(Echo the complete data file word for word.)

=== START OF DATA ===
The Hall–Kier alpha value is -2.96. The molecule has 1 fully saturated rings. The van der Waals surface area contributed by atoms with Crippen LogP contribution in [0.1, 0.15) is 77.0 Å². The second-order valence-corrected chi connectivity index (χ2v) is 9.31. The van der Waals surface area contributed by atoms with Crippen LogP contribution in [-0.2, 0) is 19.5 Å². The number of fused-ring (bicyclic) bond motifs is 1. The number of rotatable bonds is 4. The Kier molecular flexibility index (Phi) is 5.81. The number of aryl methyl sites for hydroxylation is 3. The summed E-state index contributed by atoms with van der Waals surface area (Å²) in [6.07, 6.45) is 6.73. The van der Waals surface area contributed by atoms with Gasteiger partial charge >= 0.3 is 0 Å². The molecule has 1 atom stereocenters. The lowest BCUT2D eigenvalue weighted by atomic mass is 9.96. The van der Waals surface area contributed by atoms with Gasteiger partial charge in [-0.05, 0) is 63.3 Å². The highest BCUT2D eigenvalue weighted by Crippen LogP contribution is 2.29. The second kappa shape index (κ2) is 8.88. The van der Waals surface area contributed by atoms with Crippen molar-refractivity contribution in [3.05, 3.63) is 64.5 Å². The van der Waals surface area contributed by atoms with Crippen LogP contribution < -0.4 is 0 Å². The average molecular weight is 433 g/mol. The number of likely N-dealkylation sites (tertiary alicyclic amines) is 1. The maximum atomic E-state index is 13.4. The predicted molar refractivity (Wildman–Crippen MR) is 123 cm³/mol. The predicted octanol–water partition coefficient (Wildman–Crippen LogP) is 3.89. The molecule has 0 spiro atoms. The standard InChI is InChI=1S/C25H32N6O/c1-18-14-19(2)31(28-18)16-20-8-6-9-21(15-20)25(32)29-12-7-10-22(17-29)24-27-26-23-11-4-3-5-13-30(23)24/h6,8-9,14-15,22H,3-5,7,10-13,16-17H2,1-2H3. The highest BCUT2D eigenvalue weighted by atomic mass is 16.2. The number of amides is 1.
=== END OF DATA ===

The Hall–Kier alpha value is -2.96. The molecule has 1 fully saturated rings. The van der Waals surface area contributed by atoms with Crippen LogP contribution in [0.1, 0.15) is 77.0 Å². The second-order valence-corrected chi connectivity index (χ2v) is 9.31. The van der Waals surface area contributed by atoms with Crippen LogP contribution in [-0.2, 0) is 19.5 Å². The number of fused-ring (bicyclic) bond motifs is 1. The number of rotatable bonds is 4. The Kier molecular flexibility index (Phi) is 5.81. The number of aryl methyl sites for hydroxylation is 3. The summed E-state index contributed by atoms with van der Waals surface area (Å²) in [6.07, 6.45) is 6.73. The van der Waals surface area contributed by atoms with Gasteiger partial charge >= 0.3 is 0 Å². The molecule has 1 atom stereocenters. The lowest BCUT2D eigenvalue weighted by atomic mass is 9.96. The van der Waals surface area contributed by atoms with Gasteiger partial charge in [-0.05, 0) is 63.3 Å². The highest BCUT2D eigenvalue weighted by Crippen LogP contribution is 2.29. The second kappa shape index (κ2) is 8.88. The van der Waals surface area contributed by atoms with Crippen molar-refractivity contribution in [3.05, 3.63) is 64.5 Å². The van der Waals surface area contributed by atoms with Crippen LogP contribution < -0.4 is 0 Å². The average molecular weight is 433 g/mol. The number of likely N-dealkylation sites (tertiary alicyclic amines) is 1. The maximum atomic E-state index is 13.4. The predicted molar refractivity (Wildman–Crippen MR) is 123 cm³/mol. The predicted octanol–water partition coefficient (Wildman–Crippen LogP) is 3.89. The molecule has 0 spiro atoms. The standard InChI is InChI=1S/C25H32N6O/c1-18-14-19(2)31(28-18)16-20-8-6-9-21(15-20)25(32)29-12-7-10-22(17-29)24-27-26-23-11-4-3-5-13-30(23)24/h6,8-9,14-15,22H,3-5,7,10-13,16-17H2,1-2H3. The highest BCUT2D eigenvalue weighted by atomic mass is 16.2. The number of amides is 1.